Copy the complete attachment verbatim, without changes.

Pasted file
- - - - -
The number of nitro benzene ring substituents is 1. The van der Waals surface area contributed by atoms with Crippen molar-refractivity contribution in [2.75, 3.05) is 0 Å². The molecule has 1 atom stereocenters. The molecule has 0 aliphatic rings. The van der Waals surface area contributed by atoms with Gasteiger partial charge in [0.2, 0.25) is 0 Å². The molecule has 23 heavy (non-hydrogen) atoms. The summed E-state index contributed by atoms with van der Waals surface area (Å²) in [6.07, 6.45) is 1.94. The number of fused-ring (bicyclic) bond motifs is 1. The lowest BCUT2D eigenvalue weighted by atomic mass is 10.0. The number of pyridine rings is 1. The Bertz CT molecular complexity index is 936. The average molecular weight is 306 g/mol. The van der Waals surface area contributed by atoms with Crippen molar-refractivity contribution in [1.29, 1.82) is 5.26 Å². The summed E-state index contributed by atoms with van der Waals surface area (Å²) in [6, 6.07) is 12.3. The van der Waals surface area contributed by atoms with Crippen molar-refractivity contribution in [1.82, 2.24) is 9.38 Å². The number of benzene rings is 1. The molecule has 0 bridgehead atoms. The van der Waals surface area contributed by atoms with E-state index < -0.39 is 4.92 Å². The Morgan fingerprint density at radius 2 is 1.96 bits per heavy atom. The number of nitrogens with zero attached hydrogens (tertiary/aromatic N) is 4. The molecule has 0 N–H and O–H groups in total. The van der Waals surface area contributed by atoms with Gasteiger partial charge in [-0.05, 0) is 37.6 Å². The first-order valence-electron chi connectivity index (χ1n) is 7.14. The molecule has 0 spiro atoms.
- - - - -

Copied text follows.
The number of nitro benzene ring substituents is 1. The van der Waals surface area contributed by atoms with Crippen molar-refractivity contribution in [2.75, 3.05) is 0 Å². The molecule has 1 atom stereocenters. The molecule has 0 aliphatic rings. The van der Waals surface area contributed by atoms with Gasteiger partial charge in [0.2, 0.25) is 0 Å². The molecule has 23 heavy (non-hydrogen) atoms. The summed E-state index contributed by atoms with van der Waals surface area (Å²) in [6.07, 6.45) is 1.94. The number of fused-ring (bicyclic) bond motifs is 1. The lowest BCUT2D eigenvalue weighted by atomic mass is 10.0. The number of pyridine rings is 1. The Bertz CT molecular complexity index is 936. The average molecular weight is 306 g/mol. The van der Waals surface area contributed by atoms with Crippen molar-refractivity contribution in [1.29, 1.82) is 5.26 Å². The summed E-state index contributed by atoms with van der Waals surface area (Å²) in [6, 6.07) is 12.3. The van der Waals surface area contributed by atoms with Crippen molar-refractivity contribution in [1.82, 2.24) is 9.38 Å². The number of benzene rings is 1. The molecule has 0 bridgehead atoms. The van der Waals surface area contributed by atoms with E-state index < -0.39 is 4.92 Å². The Morgan fingerprint density at radius 2 is 1.96 bits per heavy atom. The number of nitrogens with zero attached hydrogens (tertiary/aromatic N) is 4. The molecule has 0 N–H and O–H groups in total. The van der Waals surface area contributed by atoms with Gasteiger partial charge in [-0.05, 0) is 37.6 Å². The first-order valence-electron chi connectivity index (χ1n) is 7.14. The molecule has 0 spiro atoms.